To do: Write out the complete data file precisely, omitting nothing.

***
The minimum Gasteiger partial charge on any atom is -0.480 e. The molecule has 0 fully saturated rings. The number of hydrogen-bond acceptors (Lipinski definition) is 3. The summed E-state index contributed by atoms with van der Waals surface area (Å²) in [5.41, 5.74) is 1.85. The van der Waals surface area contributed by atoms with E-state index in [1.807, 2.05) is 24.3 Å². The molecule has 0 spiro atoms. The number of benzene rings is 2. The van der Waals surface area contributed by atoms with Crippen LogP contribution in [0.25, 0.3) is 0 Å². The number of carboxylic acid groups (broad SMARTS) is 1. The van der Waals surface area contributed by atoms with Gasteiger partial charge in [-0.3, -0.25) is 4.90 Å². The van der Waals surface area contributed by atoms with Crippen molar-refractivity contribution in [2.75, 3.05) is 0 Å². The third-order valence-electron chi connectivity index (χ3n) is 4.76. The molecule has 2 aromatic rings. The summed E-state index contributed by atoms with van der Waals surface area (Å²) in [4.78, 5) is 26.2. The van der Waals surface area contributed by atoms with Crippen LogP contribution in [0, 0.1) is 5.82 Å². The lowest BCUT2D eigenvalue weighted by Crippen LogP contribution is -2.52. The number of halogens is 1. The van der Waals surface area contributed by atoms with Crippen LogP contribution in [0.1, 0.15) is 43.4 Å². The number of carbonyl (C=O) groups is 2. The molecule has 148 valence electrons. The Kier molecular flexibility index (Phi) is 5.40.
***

The minimum Gasteiger partial charge on any atom is -0.480 e. The molecule has 0 fully saturated rings. The number of hydrogen-bond acceptors (Lipinski definition) is 3. The summed E-state index contributed by atoms with van der Waals surface area (Å²) in [5.41, 5.74) is 1.85. The van der Waals surface area contributed by atoms with E-state index in [1.807, 2.05) is 24.3 Å². The molecule has 0 spiro atoms. The number of benzene rings is 2. The van der Waals surface area contributed by atoms with Crippen LogP contribution in [0.25, 0.3) is 0 Å². The number of carboxylic acid groups (broad SMARTS) is 1. The van der Waals surface area contributed by atoms with Gasteiger partial charge in [-0.3, -0.25) is 4.90 Å². The van der Waals surface area contributed by atoms with Crippen molar-refractivity contribution in [2.75, 3.05) is 0 Å². The third-order valence-electron chi connectivity index (χ3n) is 4.76. The molecule has 2 aromatic rings. The summed E-state index contributed by atoms with van der Waals surface area (Å²) in [4.78, 5) is 26.2. The van der Waals surface area contributed by atoms with Crippen LogP contribution in [0, 0.1) is 5.82 Å². The lowest BCUT2D eigenvalue weighted by Crippen LogP contribution is -2.52. The number of halogens is 1. The van der Waals surface area contributed by atoms with Crippen LogP contribution in [0.1, 0.15) is 43.4 Å². The number of carbonyl (C=O) groups is 2. The molecule has 148 valence electrons. The Kier molecular flexibility index (Phi) is 5.40.